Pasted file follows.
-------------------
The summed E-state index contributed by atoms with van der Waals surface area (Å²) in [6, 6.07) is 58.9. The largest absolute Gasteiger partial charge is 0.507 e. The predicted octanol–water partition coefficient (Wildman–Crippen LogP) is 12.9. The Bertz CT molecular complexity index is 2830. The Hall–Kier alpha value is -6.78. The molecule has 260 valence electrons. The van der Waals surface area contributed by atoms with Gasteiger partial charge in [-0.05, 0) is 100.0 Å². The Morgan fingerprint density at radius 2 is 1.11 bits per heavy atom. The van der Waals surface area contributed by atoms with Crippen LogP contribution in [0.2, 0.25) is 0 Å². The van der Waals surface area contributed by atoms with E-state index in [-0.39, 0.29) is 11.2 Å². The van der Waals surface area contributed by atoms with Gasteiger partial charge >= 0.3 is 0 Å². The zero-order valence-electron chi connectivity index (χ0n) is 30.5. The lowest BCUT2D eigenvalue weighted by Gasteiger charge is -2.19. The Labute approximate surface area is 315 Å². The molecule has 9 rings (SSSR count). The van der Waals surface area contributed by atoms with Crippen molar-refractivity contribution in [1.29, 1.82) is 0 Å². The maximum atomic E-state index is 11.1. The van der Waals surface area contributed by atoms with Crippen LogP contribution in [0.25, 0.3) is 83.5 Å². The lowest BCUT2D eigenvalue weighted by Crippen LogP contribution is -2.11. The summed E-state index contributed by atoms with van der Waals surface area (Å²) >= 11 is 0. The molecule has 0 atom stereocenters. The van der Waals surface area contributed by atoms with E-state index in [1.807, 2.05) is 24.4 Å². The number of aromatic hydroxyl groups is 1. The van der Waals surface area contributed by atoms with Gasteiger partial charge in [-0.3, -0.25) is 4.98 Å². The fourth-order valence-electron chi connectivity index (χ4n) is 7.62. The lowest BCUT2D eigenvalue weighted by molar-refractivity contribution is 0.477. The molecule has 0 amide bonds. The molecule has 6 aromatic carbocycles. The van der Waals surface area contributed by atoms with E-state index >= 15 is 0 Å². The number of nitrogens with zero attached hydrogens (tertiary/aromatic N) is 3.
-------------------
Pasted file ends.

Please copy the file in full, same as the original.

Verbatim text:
The summed E-state index contributed by atoms with van der Waals surface area (Å²) in [6, 6.07) is 58.9. The largest absolute Gasteiger partial charge is 0.507 e. The predicted octanol–water partition coefficient (Wildman–Crippen LogP) is 12.9. The Bertz CT molecular complexity index is 2830. The Hall–Kier alpha value is -6.78. The molecule has 260 valence electrons. The van der Waals surface area contributed by atoms with Gasteiger partial charge in [-0.05, 0) is 100.0 Å². The Morgan fingerprint density at radius 2 is 1.11 bits per heavy atom. The van der Waals surface area contributed by atoms with Crippen LogP contribution in [0.2, 0.25) is 0 Å². The van der Waals surface area contributed by atoms with E-state index in [-0.39, 0.29) is 11.2 Å². The van der Waals surface area contributed by atoms with Gasteiger partial charge >= 0.3 is 0 Å². The zero-order valence-electron chi connectivity index (χ0n) is 30.5. The lowest BCUT2D eigenvalue weighted by Gasteiger charge is -2.19. The Labute approximate surface area is 315 Å². The molecule has 9 rings (SSSR count). The van der Waals surface area contributed by atoms with Crippen molar-refractivity contribution in [1.29, 1.82) is 0 Å². The maximum atomic E-state index is 11.1. The van der Waals surface area contributed by atoms with Crippen LogP contribution in [0.25, 0.3) is 83.5 Å². The lowest BCUT2D eigenvalue weighted by Crippen LogP contribution is -2.11. The summed E-state index contributed by atoms with van der Waals surface area (Å²) >= 11 is 0. The molecule has 0 atom stereocenters. The van der Waals surface area contributed by atoms with E-state index in [1.807, 2.05) is 24.4 Å². The number of aromatic hydroxyl groups is 1. The van der Waals surface area contributed by atoms with Gasteiger partial charge in [-0.3, -0.25) is 4.98 Å². The fourth-order valence-electron chi connectivity index (χ4n) is 7.62. The lowest BCUT2D eigenvalue weighted by molar-refractivity contribution is 0.477. The molecule has 0 amide bonds. The molecule has 6 aromatic carbocycles. The van der Waals surface area contributed by atoms with E-state index >= 15 is 0 Å². The number of nitrogens with zero attached hydrogens (tertiary/aromatic N) is 3.